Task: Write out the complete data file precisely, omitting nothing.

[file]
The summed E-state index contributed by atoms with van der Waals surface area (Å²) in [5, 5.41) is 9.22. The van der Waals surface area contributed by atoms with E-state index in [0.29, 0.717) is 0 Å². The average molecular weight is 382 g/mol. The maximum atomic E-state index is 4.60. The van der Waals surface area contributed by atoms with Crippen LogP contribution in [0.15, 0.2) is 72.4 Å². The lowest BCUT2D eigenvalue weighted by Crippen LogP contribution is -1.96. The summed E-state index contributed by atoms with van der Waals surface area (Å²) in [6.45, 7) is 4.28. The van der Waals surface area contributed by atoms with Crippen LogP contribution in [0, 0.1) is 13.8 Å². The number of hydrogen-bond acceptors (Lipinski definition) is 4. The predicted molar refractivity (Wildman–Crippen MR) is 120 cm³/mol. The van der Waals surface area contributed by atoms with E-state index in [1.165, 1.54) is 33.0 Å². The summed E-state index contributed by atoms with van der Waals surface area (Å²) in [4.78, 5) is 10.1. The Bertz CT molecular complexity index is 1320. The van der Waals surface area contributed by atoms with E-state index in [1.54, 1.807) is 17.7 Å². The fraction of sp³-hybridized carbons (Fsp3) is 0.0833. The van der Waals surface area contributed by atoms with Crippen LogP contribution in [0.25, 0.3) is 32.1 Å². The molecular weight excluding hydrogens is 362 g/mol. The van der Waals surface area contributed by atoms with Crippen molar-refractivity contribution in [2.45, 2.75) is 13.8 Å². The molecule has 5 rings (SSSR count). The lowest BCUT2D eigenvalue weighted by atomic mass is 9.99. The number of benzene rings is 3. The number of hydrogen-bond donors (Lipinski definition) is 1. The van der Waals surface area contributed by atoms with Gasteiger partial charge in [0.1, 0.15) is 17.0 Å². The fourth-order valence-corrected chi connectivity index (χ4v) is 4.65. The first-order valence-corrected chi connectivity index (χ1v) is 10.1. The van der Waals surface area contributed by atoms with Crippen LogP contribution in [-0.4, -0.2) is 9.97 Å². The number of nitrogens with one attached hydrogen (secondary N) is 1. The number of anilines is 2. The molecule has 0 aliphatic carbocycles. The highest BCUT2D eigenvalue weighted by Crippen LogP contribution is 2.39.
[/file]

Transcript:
The summed E-state index contributed by atoms with van der Waals surface area (Å²) in [5, 5.41) is 9.22. The van der Waals surface area contributed by atoms with E-state index in [0.29, 0.717) is 0 Å². The average molecular weight is 382 g/mol. The maximum atomic E-state index is 4.60. The van der Waals surface area contributed by atoms with Crippen LogP contribution in [0.15, 0.2) is 72.4 Å². The lowest BCUT2D eigenvalue weighted by Crippen LogP contribution is -1.96. The summed E-state index contributed by atoms with van der Waals surface area (Å²) in [6.45, 7) is 4.28. The van der Waals surface area contributed by atoms with Crippen LogP contribution in [0, 0.1) is 13.8 Å². The number of hydrogen-bond acceptors (Lipinski definition) is 4. The predicted molar refractivity (Wildman–Crippen MR) is 120 cm³/mol. The van der Waals surface area contributed by atoms with E-state index in [1.165, 1.54) is 33.0 Å². The summed E-state index contributed by atoms with van der Waals surface area (Å²) in [4.78, 5) is 10.1. The Bertz CT molecular complexity index is 1320. The van der Waals surface area contributed by atoms with E-state index in [1.54, 1.807) is 17.7 Å². The fraction of sp³-hybridized carbons (Fsp3) is 0.0833. The van der Waals surface area contributed by atoms with Crippen LogP contribution in [0.25, 0.3) is 32.1 Å². The molecular weight excluding hydrogens is 362 g/mol. The van der Waals surface area contributed by atoms with Crippen molar-refractivity contribution in [2.45, 2.75) is 13.8 Å². The molecule has 5 rings (SSSR count). The lowest BCUT2D eigenvalue weighted by atomic mass is 9.99. The number of benzene rings is 3. The number of hydrogen-bond donors (Lipinski definition) is 1. The van der Waals surface area contributed by atoms with Gasteiger partial charge in [0.1, 0.15) is 17.0 Å². The fourth-order valence-corrected chi connectivity index (χ4v) is 4.65. The first-order valence-corrected chi connectivity index (χ1v) is 10.1. The van der Waals surface area contributed by atoms with Crippen LogP contribution in [-0.4, -0.2) is 9.97 Å². The number of nitrogens with one attached hydrogen (secondary N) is 1. The number of anilines is 2. The molecule has 0 aliphatic carbocycles. The highest BCUT2D eigenvalue weighted by Crippen LogP contribution is 2.39.